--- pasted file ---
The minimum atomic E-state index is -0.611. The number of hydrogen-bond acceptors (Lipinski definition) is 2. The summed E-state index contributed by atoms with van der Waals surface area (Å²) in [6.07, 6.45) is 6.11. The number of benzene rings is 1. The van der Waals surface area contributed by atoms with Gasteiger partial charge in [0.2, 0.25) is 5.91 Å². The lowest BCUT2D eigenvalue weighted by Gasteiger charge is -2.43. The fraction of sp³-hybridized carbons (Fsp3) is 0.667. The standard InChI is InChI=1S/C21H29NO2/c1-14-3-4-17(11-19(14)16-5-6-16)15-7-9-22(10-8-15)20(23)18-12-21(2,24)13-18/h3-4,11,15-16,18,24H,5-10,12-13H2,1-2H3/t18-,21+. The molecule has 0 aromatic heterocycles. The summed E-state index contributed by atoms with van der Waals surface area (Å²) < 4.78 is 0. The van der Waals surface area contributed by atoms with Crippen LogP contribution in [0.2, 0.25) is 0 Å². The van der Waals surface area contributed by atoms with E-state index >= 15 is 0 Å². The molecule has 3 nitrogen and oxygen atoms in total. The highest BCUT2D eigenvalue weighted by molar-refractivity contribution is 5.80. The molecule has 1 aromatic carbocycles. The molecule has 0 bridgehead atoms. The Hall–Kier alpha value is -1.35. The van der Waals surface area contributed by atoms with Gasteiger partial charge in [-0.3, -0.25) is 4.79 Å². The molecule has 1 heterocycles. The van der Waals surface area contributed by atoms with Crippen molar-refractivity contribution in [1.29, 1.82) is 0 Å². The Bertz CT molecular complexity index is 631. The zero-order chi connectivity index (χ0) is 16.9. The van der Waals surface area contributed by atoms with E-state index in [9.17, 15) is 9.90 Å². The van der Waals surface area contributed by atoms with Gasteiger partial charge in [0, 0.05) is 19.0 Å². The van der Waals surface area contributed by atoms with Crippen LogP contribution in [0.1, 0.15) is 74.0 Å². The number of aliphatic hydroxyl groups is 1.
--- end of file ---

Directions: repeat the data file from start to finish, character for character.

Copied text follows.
The minimum atomic E-state index is -0.611. The number of hydrogen-bond acceptors (Lipinski definition) is 2. The summed E-state index contributed by atoms with van der Waals surface area (Å²) in [6.07, 6.45) is 6.11. The number of benzene rings is 1. The van der Waals surface area contributed by atoms with Gasteiger partial charge in [0.2, 0.25) is 5.91 Å². The lowest BCUT2D eigenvalue weighted by Gasteiger charge is -2.43. The fraction of sp³-hybridized carbons (Fsp3) is 0.667. The standard InChI is InChI=1S/C21H29NO2/c1-14-3-4-17(11-19(14)16-5-6-16)15-7-9-22(10-8-15)20(23)18-12-21(2,24)13-18/h3-4,11,15-16,18,24H,5-10,12-13H2,1-2H3/t18-,21+. The molecule has 0 aromatic heterocycles. The summed E-state index contributed by atoms with van der Waals surface area (Å²) < 4.78 is 0. The van der Waals surface area contributed by atoms with Crippen LogP contribution in [0.2, 0.25) is 0 Å². The van der Waals surface area contributed by atoms with E-state index >= 15 is 0 Å². The molecule has 3 nitrogen and oxygen atoms in total. The highest BCUT2D eigenvalue weighted by molar-refractivity contribution is 5.80. The molecule has 1 aromatic carbocycles. The molecule has 0 bridgehead atoms. The Hall–Kier alpha value is -1.35. The van der Waals surface area contributed by atoms with Gasteiger partial charge in [-0.3, -0.25) is 4.79 Å². The molecule has 1 heterocycles. The van der Waals surface area contributed by atoms with Crippen molar-refractivity contribution in [1.29, 1.82) is 0 Å². The Bertz CT molecular complexity index is 631. The zero-order chi connectivity index (χ0) is 16.9. The van der Waals surface area contributed by atoms with E-state index in [9.17, 15) is 9.90 Å². The van der Waals surface area contributed by atoms with Gasteiger partial charge in [0, 0.05) is 19.0 Å². The van der Waals surface area contributed by atoms with Crippen LogP contribution in [0.1, 0.15) is 74.0 Å². The number of aliphatic hydroxyl groups is 1.